An advanced degree is commonly the minimum requirement for licensure for the occupation of a physical therapist. Previously, a bachelor's degree was the minimum requirement for licensure in the occupation. As noted above, many states have “grandfathering” clauses that allow those who obtained a bachelor's degree under the previous licensing requirements to continue working in the field. If a “grandfathered” beneficiary can show that he or she has 5 years of progressive experience following receipt of the bachelor's degree, then he or she may be able to qualify under the advanced degree professional classification.

USCIS defines an advanced degree as any U.S. academic or professional degree or a foreign equivalent degree above that of a bachelor's degree. USCIS considers an academic or professional degree above that of a bachelor's degree an advanced degree if the occupation requires that degree.

Therefore, a U.S. or foreign equivalent bachelor's degree would not qualify a beneficiary for the advanced degree professional classification, unless the beneficiary also possesses 5 years of progressive experience following the award of the bachelor's degree.

The beneficiary must have obtained both the bachelor's degree and the 5 years of progressive experience before the filing date of the permanent labor certification. In addition, USCIS does not consider training certifications and similar documents that are not academic or professional as advanced degrees.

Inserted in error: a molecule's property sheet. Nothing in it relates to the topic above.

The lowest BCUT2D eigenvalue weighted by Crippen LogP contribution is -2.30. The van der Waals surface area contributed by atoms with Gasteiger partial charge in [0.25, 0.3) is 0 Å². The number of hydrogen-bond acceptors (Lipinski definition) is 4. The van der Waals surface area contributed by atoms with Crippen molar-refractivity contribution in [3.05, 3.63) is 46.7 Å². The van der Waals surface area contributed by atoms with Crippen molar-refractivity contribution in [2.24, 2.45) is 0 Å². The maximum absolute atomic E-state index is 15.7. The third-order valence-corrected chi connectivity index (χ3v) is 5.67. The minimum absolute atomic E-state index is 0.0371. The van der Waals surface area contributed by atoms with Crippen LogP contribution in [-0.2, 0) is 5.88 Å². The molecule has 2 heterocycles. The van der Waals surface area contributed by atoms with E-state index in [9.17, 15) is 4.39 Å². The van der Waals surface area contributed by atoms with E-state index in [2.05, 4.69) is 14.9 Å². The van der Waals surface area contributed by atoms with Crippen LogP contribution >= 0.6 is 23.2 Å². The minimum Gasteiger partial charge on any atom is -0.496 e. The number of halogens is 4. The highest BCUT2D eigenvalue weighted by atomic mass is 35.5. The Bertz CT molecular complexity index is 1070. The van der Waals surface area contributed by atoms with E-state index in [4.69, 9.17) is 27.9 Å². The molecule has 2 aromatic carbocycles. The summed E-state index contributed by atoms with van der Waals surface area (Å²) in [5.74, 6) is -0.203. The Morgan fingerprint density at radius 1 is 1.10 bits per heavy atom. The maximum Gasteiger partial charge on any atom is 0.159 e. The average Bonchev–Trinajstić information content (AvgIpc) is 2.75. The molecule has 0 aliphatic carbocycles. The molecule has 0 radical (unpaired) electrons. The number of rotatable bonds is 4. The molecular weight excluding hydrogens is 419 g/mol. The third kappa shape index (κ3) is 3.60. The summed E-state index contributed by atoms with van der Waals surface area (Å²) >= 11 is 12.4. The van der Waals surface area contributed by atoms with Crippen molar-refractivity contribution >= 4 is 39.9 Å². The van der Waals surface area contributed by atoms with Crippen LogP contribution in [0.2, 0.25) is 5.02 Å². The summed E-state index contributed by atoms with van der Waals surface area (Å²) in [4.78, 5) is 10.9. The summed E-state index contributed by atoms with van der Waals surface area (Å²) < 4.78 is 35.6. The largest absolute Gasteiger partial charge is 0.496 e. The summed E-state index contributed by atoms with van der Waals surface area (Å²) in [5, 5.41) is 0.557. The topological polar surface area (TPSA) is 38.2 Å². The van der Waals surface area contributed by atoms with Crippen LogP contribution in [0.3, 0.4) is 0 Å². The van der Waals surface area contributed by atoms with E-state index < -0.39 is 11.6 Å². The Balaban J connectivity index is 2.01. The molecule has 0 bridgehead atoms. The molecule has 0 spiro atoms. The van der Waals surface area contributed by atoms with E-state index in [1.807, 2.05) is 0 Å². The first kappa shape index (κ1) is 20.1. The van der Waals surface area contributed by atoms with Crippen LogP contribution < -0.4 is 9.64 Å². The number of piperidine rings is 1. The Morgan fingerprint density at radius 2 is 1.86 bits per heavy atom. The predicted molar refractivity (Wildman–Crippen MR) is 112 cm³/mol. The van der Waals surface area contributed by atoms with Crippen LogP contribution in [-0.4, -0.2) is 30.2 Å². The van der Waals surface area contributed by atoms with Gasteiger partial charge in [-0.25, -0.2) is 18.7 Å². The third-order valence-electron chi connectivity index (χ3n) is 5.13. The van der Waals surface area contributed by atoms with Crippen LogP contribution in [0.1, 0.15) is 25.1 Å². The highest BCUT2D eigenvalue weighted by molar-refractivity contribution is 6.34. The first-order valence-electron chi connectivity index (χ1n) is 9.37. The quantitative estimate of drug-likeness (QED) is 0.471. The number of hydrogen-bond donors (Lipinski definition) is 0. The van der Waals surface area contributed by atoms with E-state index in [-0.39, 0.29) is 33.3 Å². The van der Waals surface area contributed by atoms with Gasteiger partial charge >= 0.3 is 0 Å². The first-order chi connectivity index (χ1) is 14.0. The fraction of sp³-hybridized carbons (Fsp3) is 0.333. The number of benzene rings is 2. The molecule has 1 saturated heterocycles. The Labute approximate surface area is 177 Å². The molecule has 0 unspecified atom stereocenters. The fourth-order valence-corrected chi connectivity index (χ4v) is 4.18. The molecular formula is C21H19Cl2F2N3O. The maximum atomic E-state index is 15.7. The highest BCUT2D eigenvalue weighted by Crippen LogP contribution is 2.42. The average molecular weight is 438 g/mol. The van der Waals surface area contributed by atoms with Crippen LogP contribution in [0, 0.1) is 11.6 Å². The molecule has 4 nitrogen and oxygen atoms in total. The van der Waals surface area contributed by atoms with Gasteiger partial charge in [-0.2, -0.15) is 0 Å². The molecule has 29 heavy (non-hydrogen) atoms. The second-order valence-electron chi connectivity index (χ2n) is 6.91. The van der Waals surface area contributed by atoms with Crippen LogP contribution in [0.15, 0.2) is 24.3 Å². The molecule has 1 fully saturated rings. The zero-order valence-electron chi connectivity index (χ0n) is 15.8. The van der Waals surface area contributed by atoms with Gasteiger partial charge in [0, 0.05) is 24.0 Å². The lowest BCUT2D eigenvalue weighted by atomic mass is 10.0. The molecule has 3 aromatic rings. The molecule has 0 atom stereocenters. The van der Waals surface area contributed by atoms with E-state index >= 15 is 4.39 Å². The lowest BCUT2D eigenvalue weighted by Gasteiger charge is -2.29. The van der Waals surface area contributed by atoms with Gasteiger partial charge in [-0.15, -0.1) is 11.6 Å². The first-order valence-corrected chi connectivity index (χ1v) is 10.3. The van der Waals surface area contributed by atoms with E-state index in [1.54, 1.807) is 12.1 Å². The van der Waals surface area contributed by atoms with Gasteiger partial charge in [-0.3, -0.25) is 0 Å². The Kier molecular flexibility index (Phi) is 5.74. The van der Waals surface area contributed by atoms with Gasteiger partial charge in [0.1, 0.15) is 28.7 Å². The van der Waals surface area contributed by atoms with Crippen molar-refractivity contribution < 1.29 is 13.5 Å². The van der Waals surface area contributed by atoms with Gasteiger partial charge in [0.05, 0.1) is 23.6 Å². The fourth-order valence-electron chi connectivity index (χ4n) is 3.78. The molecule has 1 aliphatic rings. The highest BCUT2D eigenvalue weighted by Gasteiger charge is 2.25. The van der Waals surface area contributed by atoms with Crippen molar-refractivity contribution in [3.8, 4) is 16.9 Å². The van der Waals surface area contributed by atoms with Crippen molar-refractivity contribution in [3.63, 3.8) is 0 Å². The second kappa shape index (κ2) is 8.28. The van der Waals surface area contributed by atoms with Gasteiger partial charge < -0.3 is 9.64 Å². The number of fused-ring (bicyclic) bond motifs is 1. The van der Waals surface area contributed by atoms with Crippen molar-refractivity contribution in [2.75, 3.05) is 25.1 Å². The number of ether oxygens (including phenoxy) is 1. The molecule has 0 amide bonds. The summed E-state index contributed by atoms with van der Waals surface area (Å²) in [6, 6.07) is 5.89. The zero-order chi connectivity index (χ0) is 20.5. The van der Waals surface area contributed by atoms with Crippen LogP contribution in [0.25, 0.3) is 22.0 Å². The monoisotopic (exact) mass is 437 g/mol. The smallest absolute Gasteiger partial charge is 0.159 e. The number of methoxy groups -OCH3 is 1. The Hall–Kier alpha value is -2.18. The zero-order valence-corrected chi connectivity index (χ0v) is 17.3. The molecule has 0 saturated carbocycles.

For all Schedule A occupations, an employer must apply for a permanent labor certification with USCIS. A USCIS denial is conclusive and is not reviewable by the Board of Alien Labor Certification Appeals (BALCA) under the review procedures provided in regulations. DOL does not certify any occupation that is a Schedule A, Group I occupation under the basic permanent labor certification process.

 We regularly update our blog section to acquaint the community with to latest changes in Immigration policies. Please note the information in this blog is for informational purposes only and is not intended to be nor should it be construed as legal advice. We can promptly and efficiently represent clients located anywhere in the US or abroad on US Immigration Policies. If you seek further clarification, don't hesitate to contact SanSha Law Office at [email protected] or call us at 469-777-6161.

About the Author

Nishu Sharma

Ms Nishu Sharma is the founder and Managing Attorney of SanSha Law Offices PLLC. It was founded on the principle and commitment to serve the people with the best service that we can provide. The firm has served clients from Texas and other states of the US. She has handled all kinds of complex im...